Elizabeth Davies is a freelance journalist and recent graduate of Emmanuel College, Cambridge. She reviews the first of the Leaders’ Debates and asks: can the format engage young, first time voters? This post is also featured on her blog.

The BBC grandiosely declared Thursday 15 May to be “the day the skies went quiet”. It was not, unfortunately, because the entire population was glued to ITV’s broadcast of the first of the Leaders’ Debates. It was because a great plume of plane-endangering volcanic ash was infiltrating our airspace, just at a time when news organisations were doing their best to provide audiences with nothing but wall-to-wall debate ‘preview’ pieces.

I was not glued to my television, but only because I don’t have one. Like a significant fraction of the population – a fraction dominated by young first-time voters like myself – I chose to watch the debate online. Unfortunately the quality of ITV’s live stream made it difficult to remain captivated for long. It’s one thing to engage with social media to encourage meaningful online discussion, but quite another to slap so many cursory widgets on the page that no-one is able to load anything.

I’m not a great case study for a first-time voter, merely because I am such a political geek that I watched all of the US presidential primary debates live online back in those days before anyone had heard of Sarah Palin. That does, however, make me something of an expert in pre-election debates.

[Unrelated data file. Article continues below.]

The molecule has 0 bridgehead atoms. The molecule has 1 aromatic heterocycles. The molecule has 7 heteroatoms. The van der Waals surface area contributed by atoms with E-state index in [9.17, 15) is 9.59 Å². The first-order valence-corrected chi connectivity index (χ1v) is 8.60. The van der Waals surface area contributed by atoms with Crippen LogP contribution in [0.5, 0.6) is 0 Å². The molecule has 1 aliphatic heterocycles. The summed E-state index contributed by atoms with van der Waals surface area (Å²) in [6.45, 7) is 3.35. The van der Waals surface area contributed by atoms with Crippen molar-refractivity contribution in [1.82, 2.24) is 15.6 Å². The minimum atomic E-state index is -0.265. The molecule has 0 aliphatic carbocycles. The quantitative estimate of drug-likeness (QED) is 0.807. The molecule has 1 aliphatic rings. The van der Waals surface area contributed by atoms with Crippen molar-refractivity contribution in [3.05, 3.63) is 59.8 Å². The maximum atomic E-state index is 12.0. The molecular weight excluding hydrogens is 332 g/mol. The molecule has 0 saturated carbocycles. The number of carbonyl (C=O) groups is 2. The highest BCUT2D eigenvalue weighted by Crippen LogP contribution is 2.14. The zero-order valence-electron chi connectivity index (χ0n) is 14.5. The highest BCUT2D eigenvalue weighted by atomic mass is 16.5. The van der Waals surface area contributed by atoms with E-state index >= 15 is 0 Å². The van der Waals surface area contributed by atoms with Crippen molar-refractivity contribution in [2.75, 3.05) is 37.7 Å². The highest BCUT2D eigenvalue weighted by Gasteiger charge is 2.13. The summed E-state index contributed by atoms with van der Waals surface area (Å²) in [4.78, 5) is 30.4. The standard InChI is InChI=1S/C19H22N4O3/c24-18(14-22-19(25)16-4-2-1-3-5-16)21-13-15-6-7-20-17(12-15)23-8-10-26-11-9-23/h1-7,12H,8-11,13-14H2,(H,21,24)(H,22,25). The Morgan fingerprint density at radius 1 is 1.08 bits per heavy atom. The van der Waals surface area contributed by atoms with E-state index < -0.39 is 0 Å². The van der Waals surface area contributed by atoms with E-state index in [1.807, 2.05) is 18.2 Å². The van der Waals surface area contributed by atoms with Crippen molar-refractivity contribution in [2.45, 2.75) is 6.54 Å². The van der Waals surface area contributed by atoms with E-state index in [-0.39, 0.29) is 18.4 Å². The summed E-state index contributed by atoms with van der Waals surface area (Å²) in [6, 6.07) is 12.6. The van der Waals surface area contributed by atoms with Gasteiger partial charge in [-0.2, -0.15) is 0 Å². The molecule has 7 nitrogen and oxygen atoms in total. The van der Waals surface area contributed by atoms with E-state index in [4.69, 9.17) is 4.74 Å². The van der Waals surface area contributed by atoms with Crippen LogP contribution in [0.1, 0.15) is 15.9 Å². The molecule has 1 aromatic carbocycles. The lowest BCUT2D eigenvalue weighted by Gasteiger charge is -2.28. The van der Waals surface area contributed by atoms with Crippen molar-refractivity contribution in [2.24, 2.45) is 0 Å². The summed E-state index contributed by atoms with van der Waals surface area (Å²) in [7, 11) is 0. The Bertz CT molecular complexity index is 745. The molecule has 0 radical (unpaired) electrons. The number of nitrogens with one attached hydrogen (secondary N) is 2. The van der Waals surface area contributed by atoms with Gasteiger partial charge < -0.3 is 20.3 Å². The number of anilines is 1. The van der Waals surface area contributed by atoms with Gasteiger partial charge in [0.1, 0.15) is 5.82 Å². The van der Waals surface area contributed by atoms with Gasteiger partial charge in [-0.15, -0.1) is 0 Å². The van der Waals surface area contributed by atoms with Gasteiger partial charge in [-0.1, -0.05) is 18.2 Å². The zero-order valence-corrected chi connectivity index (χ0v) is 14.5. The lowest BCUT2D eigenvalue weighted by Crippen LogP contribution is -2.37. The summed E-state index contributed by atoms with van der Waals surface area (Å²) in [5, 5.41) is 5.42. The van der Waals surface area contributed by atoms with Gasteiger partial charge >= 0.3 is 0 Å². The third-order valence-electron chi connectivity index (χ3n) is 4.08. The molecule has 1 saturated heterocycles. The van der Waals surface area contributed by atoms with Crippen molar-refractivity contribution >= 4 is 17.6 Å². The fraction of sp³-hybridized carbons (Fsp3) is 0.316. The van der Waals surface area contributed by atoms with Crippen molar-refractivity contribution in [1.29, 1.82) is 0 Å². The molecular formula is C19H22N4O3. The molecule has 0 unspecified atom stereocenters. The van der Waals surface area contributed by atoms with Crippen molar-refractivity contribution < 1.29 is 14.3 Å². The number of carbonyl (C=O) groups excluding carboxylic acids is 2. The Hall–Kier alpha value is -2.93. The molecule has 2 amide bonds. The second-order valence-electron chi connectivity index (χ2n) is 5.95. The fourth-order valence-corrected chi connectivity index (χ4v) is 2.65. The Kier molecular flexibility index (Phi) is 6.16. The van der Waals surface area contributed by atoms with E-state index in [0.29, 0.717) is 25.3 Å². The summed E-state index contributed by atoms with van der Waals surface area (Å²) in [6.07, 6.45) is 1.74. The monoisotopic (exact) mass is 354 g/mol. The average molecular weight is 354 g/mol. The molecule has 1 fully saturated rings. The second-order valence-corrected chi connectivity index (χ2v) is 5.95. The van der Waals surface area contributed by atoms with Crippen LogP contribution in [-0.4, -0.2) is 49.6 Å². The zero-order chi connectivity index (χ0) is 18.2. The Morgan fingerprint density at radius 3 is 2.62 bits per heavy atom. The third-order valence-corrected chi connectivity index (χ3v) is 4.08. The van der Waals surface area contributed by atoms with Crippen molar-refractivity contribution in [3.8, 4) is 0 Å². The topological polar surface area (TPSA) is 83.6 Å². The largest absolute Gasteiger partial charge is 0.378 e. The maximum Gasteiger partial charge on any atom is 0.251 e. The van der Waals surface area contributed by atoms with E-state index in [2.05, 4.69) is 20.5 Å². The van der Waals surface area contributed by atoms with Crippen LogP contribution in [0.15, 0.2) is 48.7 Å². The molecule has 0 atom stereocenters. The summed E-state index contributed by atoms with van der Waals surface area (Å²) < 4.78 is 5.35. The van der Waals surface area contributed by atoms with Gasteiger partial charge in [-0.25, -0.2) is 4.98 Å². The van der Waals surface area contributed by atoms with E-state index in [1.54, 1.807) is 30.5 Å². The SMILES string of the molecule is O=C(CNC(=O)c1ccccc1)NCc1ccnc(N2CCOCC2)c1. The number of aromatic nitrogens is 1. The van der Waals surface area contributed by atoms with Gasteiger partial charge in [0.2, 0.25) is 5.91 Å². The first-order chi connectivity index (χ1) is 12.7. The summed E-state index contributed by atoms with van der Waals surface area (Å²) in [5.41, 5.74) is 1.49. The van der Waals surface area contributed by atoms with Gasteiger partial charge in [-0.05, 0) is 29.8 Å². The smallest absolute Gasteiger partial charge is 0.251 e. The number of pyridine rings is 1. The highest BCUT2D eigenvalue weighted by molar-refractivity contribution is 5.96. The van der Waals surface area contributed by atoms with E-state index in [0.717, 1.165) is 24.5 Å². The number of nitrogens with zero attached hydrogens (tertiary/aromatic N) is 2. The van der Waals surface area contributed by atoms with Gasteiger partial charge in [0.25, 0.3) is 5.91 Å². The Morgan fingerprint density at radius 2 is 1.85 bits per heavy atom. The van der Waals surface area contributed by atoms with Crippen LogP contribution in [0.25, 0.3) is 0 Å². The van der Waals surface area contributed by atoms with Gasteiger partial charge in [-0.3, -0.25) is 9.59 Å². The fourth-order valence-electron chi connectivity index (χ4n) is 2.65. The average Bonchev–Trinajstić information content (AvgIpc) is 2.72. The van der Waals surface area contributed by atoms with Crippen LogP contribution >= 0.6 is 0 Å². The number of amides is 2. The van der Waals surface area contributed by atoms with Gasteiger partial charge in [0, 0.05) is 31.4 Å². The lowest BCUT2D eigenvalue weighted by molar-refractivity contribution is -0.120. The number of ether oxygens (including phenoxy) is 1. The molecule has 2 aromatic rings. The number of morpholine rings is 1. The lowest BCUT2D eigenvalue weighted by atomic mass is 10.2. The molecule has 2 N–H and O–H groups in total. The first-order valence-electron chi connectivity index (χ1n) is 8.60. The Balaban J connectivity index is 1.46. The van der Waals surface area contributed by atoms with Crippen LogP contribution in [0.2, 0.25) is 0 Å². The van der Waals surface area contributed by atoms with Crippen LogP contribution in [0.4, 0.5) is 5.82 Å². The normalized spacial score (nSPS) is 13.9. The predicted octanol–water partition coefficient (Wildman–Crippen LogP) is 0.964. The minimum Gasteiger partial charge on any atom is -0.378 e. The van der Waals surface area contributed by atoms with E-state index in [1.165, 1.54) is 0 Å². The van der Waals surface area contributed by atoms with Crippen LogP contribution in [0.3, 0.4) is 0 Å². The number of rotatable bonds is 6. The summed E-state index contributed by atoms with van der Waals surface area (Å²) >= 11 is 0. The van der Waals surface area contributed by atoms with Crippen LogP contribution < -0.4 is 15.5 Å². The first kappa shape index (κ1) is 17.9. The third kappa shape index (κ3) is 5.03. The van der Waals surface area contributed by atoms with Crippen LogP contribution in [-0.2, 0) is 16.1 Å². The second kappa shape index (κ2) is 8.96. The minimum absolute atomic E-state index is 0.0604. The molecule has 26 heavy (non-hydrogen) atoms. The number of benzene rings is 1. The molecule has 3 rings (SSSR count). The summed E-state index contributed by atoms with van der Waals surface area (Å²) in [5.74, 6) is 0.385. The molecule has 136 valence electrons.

Last month, following BBC Three’s First Time Voters’ Question Time, I suggested that the Leaders’ Debates were the kind of media spectacle needed to engage young voters in the political process. On that front, ITV failed spectacularly.

Alastair Stewart was a poor choice of moderator, too little known among the country’s young voters to really fire them up. The studio, along with David Cameron, looked like it would drag us back to the 1980s, and the directing suggested one of the cameramen was frequently having a kind of spasm.

Those visual things matter, superficial as they are, because they make the difference in the split second that someone decides to check out what’s happening rather than flicking over to a Friends re-run. That difference is particularly pronounced when you’re trying to engage those who’ve never had the opportunity to vote before; those who are registered in record low numbers and who might proudly attest to not being interested in politics because it’s boring.